All that said, it’s hard to completely write off Dark Souls II as it still largely stands separate from the rest of its genre. There is nothing quite like it, and that alone might warrant some degree of merit regardless of my personal lack of motivation to play it. And given its widely devoted fanbase, clearly it has hit the mark with at least a certain segment of the gaming population.
But in either case, I can’t help but feel that Dark Souls II could have benefited from a stronger narrative or some type of substance that provided a push for players to actually take on the challenge. While its difficulty is surely novel, a brutal challenge shouldn’t be a sole factor in determining a game’s worth. If anything the shift in video games that has allowed it to move closer to a respectable medium is in distancing itself from simply being an interactive challenge or puzzle, but a means to mechanically tell a story in a way that film or text simply can’t. And in that, Dark Souls II ironically feels antiquated more concerned with appeasing a niche player base then creating something actually significant.
Arguably the most troubling release this year and quite possibly the lowest point in a continuously critically acclaimed series, it should come as little surprise to find Assassin’s Creed: Unity on this list. Plagued with technical issues on both PC and consoles and an over-abundance of micro-transactions made the game both offensive and simply unplayable to many.
But past some of Ubisoft’s questionable business practices and its technical pitfalls, Assassin’s Creed: Unity simply failed to impress and by many accounts felt like a step back. While Assassin’s Creed has been a relatively solid series, it has suffered from a lack of proper resolution or commitment to its ongoing narratives. The end to the contemporary conflict between the Templars vs. Assassins and Desmond’s personal journey came to an abrupt close in Assassin’s Creed III.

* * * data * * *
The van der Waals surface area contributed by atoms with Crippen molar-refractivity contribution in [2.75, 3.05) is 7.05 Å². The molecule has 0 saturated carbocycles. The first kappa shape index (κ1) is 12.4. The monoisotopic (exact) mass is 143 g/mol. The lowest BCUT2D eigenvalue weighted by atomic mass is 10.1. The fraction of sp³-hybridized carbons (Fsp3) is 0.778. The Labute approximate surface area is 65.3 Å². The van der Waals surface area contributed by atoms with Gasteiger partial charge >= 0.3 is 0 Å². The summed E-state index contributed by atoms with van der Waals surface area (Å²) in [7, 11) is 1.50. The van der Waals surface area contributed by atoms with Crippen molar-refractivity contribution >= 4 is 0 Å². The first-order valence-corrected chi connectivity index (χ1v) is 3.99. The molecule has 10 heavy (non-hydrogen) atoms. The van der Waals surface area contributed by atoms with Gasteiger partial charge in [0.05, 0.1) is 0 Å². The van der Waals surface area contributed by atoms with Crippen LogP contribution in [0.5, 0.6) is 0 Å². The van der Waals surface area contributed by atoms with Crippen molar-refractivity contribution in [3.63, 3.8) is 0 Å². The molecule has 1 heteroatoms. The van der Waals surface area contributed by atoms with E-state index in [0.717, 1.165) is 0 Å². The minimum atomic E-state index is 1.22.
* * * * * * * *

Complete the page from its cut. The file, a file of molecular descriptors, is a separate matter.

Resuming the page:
And while its followup Assassin’s Creed IV: Black Flag was received mechanically well, it failed to establish a solid new direction for the series in terms of establishing a new player surrogate or narrative as an incentive to actually be interested in delving into the animus past playing through altogether random historical encounters. With Assassin’s Creed: Unity, it seems as if the developers completely abandoned the contemporary parallels being the first game in the series to not include a playable narrative outside the animus putting more emphasis upon the game’s sole lead of Arno Dorian, an individual caught in the chaos of the French Revolution.
This might have been acceptable if Dorian was actually an interesting character but like Ubisoft’s other major release this year Watch Dogs, Assassin’s Creed: Unity suffered from a lack of an intriguing narrative with proper characterizations. Dorian feels altogether forced into the role of an Assassin and his motivations or personal struggles are never satisfactorily explored, nor does his relationship with Elise ever feel genuine.
Ultimately Assassin’s Creed: Unity while not a great game is at its core not that divergent from the other past entries in the series. But unlike past iterations, this most current entry felt hollow, rushed, and uninspired. The mechanical framework was largely in place, there simply wasn’t any substance to hold it all together. My full writeup and thoughts on the matter can be read here.